obsess about making sure I cover all the bases when communicating with patients. Due to my controlling and paranoid personality, I am always trying to get patients to understand their eyes and my treatment plans.  

Big deal, right? I don’t think you understand; I try way too hard to cover my, uh, assets. 

Example 1:

Contact lenses can be, sometimes, pretty often in fact, a way to be less dependent, mostly, on glasses, at least for most people. But not everyone who tries them will like them because we are all different, and even your right and left eye may have differing opinions about contact lenses, but what is success anyway? Any questions?

The number one question after I say this has always been, “Huh?”

Example 2:

What is astigmatism? Well, I have been explaining it for 37 years now and I really don’t think I have ever done a good job because it’s hard to explain. I can show it to you and you might say, “Oh, I get it!” or maybe not. So, do you really want me to try to explain it?

The response after this? “Huh?”

Example 3:

We don’t really know whether myopia control actually will work for your child. It might or it might not, and he might get more myopic or he might not; he might change a little or he might change a lot. Research has taught us we don’t really know, and if I could predict the future I would live in Vegas, and I don’t. Wanna try it?”

I know what they’re thinking. “Huh?”

Example 4:

Glaucoma glaucoma glaucoma. Ancient Greeks thought it meant you had a cataract and your eye shined. Hope that helps. Here’s your prescription.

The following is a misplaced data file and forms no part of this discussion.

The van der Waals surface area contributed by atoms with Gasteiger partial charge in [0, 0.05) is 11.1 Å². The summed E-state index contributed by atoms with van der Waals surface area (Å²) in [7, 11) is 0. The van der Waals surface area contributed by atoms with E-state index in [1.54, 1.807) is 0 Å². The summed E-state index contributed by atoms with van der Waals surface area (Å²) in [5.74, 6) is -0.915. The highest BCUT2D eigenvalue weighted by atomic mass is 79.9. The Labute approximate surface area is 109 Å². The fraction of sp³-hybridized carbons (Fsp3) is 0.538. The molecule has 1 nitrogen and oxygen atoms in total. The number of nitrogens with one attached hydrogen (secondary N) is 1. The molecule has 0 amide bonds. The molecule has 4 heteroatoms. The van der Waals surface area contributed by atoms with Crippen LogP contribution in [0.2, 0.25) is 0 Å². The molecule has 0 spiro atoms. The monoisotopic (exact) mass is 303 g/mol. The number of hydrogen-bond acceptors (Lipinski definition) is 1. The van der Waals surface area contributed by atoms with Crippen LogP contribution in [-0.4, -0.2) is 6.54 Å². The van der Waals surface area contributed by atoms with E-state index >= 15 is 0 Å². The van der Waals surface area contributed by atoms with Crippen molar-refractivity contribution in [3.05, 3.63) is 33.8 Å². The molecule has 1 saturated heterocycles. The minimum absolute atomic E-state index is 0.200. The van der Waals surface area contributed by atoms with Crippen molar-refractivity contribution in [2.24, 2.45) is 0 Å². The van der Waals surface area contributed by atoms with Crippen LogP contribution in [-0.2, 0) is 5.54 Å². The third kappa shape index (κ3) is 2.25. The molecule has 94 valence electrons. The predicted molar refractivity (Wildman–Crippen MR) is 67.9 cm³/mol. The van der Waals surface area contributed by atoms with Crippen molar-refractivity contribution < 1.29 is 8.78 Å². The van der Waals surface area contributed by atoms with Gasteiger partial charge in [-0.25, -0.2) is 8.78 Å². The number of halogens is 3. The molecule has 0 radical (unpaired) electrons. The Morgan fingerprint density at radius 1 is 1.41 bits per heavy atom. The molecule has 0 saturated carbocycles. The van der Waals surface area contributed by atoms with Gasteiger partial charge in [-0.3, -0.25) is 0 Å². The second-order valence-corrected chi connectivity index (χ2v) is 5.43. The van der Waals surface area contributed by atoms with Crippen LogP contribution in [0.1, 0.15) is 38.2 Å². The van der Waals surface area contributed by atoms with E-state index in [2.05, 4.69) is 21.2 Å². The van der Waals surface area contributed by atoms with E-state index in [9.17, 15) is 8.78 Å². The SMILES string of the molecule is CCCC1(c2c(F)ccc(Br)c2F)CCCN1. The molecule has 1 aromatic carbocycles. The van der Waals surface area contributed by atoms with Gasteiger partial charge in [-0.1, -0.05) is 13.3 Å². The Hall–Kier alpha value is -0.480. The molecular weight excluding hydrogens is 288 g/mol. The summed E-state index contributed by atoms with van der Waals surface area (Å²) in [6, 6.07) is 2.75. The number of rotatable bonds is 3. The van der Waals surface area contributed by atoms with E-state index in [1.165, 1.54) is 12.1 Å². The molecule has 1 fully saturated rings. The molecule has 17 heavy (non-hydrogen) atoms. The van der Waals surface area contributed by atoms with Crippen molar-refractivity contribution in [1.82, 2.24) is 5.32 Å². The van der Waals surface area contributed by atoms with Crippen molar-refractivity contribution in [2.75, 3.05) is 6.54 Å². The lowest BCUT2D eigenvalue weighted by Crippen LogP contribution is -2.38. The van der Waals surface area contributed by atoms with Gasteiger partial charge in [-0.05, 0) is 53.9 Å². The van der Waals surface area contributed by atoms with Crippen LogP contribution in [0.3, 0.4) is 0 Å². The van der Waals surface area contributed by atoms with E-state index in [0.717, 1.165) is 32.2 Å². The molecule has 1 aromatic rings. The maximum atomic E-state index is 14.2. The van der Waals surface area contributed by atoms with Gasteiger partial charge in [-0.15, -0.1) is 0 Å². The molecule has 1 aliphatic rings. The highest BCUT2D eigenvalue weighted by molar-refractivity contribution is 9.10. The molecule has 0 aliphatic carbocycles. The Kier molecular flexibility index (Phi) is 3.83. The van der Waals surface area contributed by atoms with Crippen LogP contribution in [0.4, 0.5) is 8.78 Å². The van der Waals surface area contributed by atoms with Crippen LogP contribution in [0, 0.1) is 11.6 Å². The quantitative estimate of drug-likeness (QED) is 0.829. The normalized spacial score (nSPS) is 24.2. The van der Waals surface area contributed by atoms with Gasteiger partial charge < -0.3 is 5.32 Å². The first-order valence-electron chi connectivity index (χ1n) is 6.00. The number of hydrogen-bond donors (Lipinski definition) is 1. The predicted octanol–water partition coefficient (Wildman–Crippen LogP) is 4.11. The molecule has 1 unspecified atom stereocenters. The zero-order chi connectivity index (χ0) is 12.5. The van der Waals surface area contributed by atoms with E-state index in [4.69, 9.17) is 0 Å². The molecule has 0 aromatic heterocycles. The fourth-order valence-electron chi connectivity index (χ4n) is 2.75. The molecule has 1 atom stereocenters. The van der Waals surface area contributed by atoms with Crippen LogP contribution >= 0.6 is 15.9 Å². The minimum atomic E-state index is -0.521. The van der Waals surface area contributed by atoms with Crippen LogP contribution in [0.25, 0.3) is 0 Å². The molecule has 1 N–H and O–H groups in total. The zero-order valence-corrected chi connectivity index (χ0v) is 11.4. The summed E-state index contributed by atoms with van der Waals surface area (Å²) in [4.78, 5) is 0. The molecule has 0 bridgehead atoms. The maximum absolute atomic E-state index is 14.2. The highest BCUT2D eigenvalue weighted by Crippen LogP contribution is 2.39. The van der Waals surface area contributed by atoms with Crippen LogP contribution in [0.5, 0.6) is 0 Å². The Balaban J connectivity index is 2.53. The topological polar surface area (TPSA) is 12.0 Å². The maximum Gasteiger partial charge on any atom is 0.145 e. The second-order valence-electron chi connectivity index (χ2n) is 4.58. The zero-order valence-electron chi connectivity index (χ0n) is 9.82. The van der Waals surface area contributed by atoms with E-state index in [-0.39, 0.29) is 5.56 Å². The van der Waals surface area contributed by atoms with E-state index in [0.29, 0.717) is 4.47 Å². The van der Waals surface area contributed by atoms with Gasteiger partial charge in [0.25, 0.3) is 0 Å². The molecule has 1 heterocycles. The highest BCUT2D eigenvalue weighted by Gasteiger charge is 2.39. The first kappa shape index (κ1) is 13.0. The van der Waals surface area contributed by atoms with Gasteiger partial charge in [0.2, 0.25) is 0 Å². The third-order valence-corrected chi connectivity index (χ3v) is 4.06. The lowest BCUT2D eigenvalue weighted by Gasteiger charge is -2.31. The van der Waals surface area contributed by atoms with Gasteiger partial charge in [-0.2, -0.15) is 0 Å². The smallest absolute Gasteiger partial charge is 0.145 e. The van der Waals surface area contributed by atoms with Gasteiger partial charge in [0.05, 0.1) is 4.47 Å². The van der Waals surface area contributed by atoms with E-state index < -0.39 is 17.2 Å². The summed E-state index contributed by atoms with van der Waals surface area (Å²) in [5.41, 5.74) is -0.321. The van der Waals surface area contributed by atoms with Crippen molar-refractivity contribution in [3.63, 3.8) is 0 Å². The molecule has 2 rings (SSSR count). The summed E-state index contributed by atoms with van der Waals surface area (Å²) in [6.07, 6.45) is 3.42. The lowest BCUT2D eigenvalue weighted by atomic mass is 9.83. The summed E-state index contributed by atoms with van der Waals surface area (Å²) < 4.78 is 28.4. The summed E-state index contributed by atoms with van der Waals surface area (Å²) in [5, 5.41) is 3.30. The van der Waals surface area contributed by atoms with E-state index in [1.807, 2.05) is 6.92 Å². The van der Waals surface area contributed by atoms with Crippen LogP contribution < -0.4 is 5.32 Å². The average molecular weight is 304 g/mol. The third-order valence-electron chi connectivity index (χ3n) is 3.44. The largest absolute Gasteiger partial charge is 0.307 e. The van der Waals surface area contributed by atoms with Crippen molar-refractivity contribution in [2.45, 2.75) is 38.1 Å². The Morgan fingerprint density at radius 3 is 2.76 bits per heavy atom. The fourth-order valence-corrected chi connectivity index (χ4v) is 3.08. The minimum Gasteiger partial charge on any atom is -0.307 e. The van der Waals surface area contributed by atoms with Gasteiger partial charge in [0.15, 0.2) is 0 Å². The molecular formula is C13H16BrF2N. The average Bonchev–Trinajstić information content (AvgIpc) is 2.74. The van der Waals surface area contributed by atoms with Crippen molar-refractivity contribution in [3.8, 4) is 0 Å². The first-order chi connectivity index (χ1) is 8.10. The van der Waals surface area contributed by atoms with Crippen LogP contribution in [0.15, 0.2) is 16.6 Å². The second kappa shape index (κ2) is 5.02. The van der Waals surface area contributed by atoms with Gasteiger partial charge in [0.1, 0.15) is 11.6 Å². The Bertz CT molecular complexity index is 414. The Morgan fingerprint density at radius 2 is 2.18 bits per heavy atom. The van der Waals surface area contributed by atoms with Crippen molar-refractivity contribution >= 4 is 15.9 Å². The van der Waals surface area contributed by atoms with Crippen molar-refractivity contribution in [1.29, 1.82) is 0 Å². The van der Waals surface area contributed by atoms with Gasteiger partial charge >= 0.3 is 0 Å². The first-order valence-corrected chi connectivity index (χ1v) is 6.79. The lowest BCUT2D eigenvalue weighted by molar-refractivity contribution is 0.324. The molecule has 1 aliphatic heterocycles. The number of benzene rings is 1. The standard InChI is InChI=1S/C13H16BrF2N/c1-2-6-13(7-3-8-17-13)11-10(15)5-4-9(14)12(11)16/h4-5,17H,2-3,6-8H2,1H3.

I think this one really helps, don’t you? “Huh?”

Example 5:

Do we accept your insurance? I think it would be better if my staff explained the insurance and I saved my brain for important matters such as that horrible bump on your eye that may lead to enucleation and possible death if it’s not removed in time, although it’s probably just a freckle on your eye and shouldn’t be a concern, but hard to tell, OK?

“Huh? What bump? OMG!”

Example 6:

What about LASIK? According to our testing, you are, on paper, probably, a decent candidate for any number of refractive surgical techniques, contact lenses or glasses. So you are a good, or at least fairly good, person to get a second opinion regarding your options; each could be beneficial or lead to blindness, or something in between, and LASIK is irreversible. Totally your call.


Oh, did I mention that I am thinking about recording every conversation with every patient so I can, with authority, say “See! I never explained astigmatism after all, so how could I be wrong?” Unfortunately, no storage system is large enough to handle my explanation of every possible scenario to every single patient. Now, could you sign and date this column and send it back to me so I’ll know you understand?